unity. The divisors will be the prime factors of the given EXAMPLE.-To find the greatest common measure of 532 and number. 1274. Arrange the process thus :

The reason of the truth of the above rule may be thus ex

plained :532 ) 1274 (2

Every division of a number, where there is no remainder, 1064

resolves it into two factors --namely, the divisor and quotient.

But in the above rule the divisors in each case are the smallest 210 ) 532 (2

numbers which will divide the given number and the successive 420

quotients without a remainder : hence they are all prime num112) 210 (1

bers, and the division is continued until the quotient is unity. 112

Hence, clearly, the product of all these divisors (which are all

primes) will be equal to the original number. In other words, 98) 112 (1

these divisors are the prime factors of the given composite 93


EXAMPLE.--Resolve 16170 into its prime factors. Arrange 14) 98 (7 the process thuss

2) 16170

3) 8035 Here, in accordance with the rule, we divide 1274 by 532, which gives a remainder 210; then 532 (the preceding divisor)

5) 2695 by 210, giving a remainder 112 ; again 210 (the preceding divisor) by 112, which gives a remainder 98; then 112 (the pre

7) 539 ceding divisor) by 98, which leaves a remainder 14 ; and lastly, 98 by 14, which gives no remainder. 14, therefore, according

7) 77 to the rule, is the greatest common measure of 532 and 1274.

11) 11 3. To find the greatest common measure of three or more given numbers.

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Hence the prime factors of which 16170 is composed are 2, 3, 5, 16. How often could 43046721 be subtracted from 7, 7, 11; or, 16170 = 2 X 3 X 5 X 7 X 7 X 11.

22876792454961, and at last leave no remainder ? EXERCISE 19.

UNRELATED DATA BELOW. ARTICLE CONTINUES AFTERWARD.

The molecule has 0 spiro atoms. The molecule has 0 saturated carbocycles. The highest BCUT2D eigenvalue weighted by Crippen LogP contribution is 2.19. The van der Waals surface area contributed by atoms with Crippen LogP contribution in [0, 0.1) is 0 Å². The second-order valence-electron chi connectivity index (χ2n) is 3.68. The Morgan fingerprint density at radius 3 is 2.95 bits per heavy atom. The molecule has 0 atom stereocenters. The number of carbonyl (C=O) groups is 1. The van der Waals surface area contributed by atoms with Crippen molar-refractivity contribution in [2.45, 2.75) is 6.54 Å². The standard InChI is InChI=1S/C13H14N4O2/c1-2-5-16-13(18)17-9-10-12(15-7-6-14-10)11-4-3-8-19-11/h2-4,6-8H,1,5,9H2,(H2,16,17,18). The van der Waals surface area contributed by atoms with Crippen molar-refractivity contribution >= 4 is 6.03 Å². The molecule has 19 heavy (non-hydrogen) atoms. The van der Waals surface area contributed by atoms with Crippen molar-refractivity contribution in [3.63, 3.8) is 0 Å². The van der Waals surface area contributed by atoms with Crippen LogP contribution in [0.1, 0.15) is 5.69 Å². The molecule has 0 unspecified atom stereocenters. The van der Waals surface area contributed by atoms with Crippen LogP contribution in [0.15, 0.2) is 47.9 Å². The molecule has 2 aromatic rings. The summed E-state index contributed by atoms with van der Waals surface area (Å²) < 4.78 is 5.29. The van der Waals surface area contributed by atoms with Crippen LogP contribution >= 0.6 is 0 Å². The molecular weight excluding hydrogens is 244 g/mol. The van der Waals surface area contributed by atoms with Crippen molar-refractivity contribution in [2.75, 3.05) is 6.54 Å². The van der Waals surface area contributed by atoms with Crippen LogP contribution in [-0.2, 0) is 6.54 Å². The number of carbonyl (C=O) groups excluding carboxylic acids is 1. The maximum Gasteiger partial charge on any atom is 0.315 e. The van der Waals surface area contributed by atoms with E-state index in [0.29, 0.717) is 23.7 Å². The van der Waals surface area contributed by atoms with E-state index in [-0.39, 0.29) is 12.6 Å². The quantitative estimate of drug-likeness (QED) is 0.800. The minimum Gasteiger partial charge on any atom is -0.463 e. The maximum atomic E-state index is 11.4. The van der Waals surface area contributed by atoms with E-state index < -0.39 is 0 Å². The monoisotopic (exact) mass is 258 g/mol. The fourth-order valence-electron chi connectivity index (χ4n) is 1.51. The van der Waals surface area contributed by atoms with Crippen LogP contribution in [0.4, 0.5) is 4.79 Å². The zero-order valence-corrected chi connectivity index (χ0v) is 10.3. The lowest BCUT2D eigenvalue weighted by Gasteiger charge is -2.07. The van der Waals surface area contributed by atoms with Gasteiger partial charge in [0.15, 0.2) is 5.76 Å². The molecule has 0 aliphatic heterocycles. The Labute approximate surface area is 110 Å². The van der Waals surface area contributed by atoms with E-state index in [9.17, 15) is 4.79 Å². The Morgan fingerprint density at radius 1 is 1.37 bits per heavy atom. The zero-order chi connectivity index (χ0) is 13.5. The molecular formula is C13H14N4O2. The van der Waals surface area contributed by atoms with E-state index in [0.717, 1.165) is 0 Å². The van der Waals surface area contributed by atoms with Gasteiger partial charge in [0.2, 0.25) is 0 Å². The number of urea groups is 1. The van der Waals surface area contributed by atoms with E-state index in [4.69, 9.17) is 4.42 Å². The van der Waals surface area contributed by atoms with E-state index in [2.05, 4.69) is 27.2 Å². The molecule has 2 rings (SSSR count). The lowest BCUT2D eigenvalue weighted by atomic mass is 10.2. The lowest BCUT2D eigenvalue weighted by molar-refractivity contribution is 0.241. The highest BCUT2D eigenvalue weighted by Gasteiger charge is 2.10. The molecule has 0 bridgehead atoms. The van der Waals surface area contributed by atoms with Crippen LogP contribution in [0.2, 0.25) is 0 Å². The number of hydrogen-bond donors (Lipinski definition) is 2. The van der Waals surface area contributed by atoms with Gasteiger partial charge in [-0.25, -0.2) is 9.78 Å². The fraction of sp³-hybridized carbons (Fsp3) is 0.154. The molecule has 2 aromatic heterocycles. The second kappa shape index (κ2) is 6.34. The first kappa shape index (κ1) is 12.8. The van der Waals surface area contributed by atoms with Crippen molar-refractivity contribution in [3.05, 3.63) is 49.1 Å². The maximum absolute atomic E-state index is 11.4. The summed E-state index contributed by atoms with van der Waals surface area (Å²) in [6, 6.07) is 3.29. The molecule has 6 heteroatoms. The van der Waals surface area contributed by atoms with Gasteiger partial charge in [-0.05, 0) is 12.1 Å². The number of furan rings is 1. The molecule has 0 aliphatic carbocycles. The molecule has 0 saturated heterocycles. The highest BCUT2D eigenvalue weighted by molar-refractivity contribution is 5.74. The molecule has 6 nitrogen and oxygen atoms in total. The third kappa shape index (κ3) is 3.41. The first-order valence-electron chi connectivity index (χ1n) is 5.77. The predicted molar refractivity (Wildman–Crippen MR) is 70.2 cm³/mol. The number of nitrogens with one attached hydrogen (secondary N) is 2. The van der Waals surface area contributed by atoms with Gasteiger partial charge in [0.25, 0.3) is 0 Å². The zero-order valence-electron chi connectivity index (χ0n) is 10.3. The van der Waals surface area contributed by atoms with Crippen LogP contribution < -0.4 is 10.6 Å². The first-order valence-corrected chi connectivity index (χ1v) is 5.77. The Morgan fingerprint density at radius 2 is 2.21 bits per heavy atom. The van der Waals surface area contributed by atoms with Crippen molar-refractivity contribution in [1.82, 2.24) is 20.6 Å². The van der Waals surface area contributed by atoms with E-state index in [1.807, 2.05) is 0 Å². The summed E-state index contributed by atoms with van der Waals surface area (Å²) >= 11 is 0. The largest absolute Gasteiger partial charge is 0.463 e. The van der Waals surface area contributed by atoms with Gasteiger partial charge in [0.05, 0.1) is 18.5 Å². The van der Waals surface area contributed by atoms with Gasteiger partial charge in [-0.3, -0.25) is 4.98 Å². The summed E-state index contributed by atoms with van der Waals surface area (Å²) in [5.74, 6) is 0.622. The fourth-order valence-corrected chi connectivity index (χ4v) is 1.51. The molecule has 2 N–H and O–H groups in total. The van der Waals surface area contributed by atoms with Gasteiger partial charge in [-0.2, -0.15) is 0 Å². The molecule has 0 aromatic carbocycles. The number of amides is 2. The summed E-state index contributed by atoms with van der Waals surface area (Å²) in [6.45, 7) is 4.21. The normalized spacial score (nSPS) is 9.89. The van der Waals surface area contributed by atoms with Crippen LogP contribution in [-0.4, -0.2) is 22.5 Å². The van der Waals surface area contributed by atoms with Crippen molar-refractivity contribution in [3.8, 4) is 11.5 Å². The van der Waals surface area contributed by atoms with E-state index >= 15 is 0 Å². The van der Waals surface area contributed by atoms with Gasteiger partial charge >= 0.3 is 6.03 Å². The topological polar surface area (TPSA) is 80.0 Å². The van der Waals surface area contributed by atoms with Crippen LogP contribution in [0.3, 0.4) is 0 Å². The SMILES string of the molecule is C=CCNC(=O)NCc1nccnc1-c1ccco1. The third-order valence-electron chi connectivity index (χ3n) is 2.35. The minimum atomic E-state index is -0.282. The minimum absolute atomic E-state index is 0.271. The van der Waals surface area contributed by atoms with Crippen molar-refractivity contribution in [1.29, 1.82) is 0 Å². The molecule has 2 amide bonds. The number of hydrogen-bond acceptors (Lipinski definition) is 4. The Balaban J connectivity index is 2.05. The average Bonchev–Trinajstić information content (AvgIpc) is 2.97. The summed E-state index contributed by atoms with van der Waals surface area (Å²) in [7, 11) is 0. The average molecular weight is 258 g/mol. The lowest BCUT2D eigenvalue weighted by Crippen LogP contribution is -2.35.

17. How many times does 310314420 contain 39390 ?

18. What number is that which divided by 123456 would 1. Find the greatest common measure of the following give a quotient of 826451, and a remainder of 70404 ? numbers :

19. Work the following examples in multiplication: 1. 285 and 465. 5, 1879 and 2425.

1. 42634 x 63. 14. 50421 x 9999. | 27. 5234 x 2435. 2. 532 and 1274. 6. 75, 125, and 60.

2. 50035 X 56. 15, 67243 x 99999. 28. 48743000 x 637. 3. 888 and 2775. 7. 183, 3996, and 108.

3. 72156 X 1000. | 16. 78563 x 93. 29. 31890420 x 85672. 4. 2145 and 3471. 8. 672, 1440, and 3472.

4. 42000 x 40000. 17. 31054 X 639. 80. 80460000 x 2763. 2. Resolve all the composite numbers from 9 to 108 into their 5. 80000 x 25000. 18. 52156 X 756. 31. 2364793 x 8485672. prime factors.

6. 2567345 * 17. 19. 41907 x 54486. 32. 1256702 * 999999. 3. Resolve into their prime factors 180, 420, 714, 836, 2898,

7. 4300450 X 19. 20. 26397 X 24618 33. 6840005 X 91 X 61.

8. 9803404 x 41. 21. 12900 x 14000 31. 45067034 x 17 x 51. 11492, 1728, 1492, 8032, 71640, 92352, 81660. ·

9. 6710045 x 71. 22. 64172 x 42132. 35, 788031215 X 81 X 16. 4. Find the greatest common measure of the following 10. 3156701 * 18. 23. 26815678 X 81 36, 61800000 X 23000. numbers by resolving them into factors :

11, 7000541 X 91. .85 X 85.

37. 12563000 X 4800000. 1. 36, 60, and 108.

38, 91300233 x
12. 4102034 x 99. | 25, 256 X 256.

1000000. 2. 56, 84, 140, and 168.

13, 42304 x 999. | 26. 322 × 325. | 89. 680040000 x 1000000.3. 5355, 6545, 17017, 36465, 91385. 5. Find the greatest common measure of the following

20. Work the following examples :numbers :

1. 1188 • 33.

9. 34256726 • 15. 17. 3562189 = 225. 1. 105 and 165. 3. 140, 210, and 315.

2. 3128 + 86.

10. 42367581 – 45. 18. 685726 – 32000, 2. 108, 126, and 162. 4. 24, 42, 54, and 60.

3. 2516 • 37.

11. 16753672 - 35. 19. 723564 175. 4. 7125 · 95.

12. 3256385 + 55. 20. 892565 225. 6. Find all the divisors common to the following numbers: 5. 568210 * 42. 13. 45672400 – 25. 21. 456212 + 275. 1. 15, 18, 21, and 36.

4. 82, 118, and 146.

6. 785372 + 63. 14. 6245634 + 45. 22. 925673 • 125. 2. 14, 28, 42, and 35.

5. 42 and 66.

7. 896736 • 72. 15. 8245623 € 125. 23. 763421 4 175, 3. 10, 35, 50, 75, and 60.

8. 67234568 + 5. 16, 462156 + 75. 24. 876240 • 275. 7. Resolve the following numbers into their prime factors : 21. How long would it take a vessel sailing 100 miles per 1. 120 and 144.

7. 1492 and 8032.

day to circumnavigate the earth, whose circumference is 25000 2. 180 and 420.

8. 4604 and 16806.

miles ? 3. 714 and 836.

9. 71640 and 20780.